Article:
Early in the morning, sometimes before the sun was up, and again each evening, Grandpa lead his cows into the barn, lined them up in a row and secured their heads in stanchions.  The cows were content to eat the hay or chew their cud while Grandpa went about the milking. If we entered the barn before the milking started the smell of freshly tossed hay would tickle our noses and make us sneeze.  The cows however never seemed to mind.  They just stood there, swishing their tails back and forth like a row of metronomes, and started their daily chorus with a low rumble increasing volume until they reached their peak.  Then the volume would decrease before their mooing surged again.

Grandpa would grab a bucket and balance himself on his three-legged stool.  Then with hands made strong by daily labor he would manually extract the milk.  After emptying the pail into the separator he would move down the line until all of the cows were milked. Sometimes he let us try.  He would wrap his weathered hands around ours and gently squeeze until the milk flowed freely into the bucket.  When the milking was done Grandpa ran the milk through the separator and filled freshly washed quart jars, readying the milk for the daily customers.

Normally Grandma gathered the eggs, but occasionally she would hand us the big brown basket, the one filled with straw to cradle the eggs, and send us to the hen-house.  There was no harmony in the hen-house.  When we opened the door there was a flurry of squeaking and squawking and of wings beating.  Straw and feathers filled the air.  It was a good thing Mother always went with us because there was sure to be one old hen not willing to relinquish her eggs.  Mother would prod her gently until she flapped her wings in defeat.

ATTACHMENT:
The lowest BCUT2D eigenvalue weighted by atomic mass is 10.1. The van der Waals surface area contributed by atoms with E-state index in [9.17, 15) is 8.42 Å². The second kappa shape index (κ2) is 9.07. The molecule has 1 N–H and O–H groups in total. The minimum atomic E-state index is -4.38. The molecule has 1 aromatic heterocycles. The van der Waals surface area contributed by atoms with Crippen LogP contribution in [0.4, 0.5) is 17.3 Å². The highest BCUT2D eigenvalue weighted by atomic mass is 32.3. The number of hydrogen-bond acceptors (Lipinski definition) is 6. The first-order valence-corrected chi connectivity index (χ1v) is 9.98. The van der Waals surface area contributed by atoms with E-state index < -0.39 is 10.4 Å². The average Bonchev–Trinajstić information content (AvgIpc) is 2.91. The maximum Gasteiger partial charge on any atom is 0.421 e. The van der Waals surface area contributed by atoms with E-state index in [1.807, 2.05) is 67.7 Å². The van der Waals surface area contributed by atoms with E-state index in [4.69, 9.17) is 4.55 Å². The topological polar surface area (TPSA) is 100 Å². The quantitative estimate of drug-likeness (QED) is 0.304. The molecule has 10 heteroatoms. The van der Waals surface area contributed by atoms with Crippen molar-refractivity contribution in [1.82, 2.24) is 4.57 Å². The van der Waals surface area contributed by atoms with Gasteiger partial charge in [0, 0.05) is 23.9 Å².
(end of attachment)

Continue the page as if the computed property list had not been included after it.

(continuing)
Late in the afternoon, when the summer sun still baked the fields, Grandma might hand us the bucket from the counter in the kitchen and send us out to the pump.  Although pipes for City water had been extended under the highway and connected to the house and then to the faucet in the kitchen, my Grandparents still pumped their drinking water from the cistern on their east porch.  We would stand outside and pump and pump.  Then we’d say, “But Grandma it doesn’t work.”

Grandma would say, “Keep pumping.”

And suddenly “Splat,” the first splash of water would hit the pail.  We’d stop pumping and the water would stop running, so we’d pump some more.  When the water started to fill the pail we would pump and squeal with excitement not realizing we needed to stop before the water reached the top.  When the water reached the rim it gushed over the sides and slithered along the wooden porch until it found the openings between the slats.  Then it ran freely on to the ground below.  It always took at least two of us to transfer the pail from the porch back to its spot in the house.  Nothing ever tasted as good as a long cold drink of water drawn from a pail we had filled ourselves.

By the end of the day my Grandparents fell asleep early, worn out by their daily chores.  We, too, fell asleep early, worn out by our daily adventures.  But early the next morning when the light came through the window we crawled out of bed and tiptoed to the window.  We listened for the melody from the birds that lived in the big old tree that sat in the corner of the yard.

It is different now.  The hen-house was dismantled years ago.  The barn too, has been torn down.  There is no longer a faded red porch or water pump on the east side of the house.  Even the tree where birds used to sing has been removed from the yard.  It saddens me when I look at that spot, where once was a farm, an adventurous plot, for today there stands only–a house on a lot.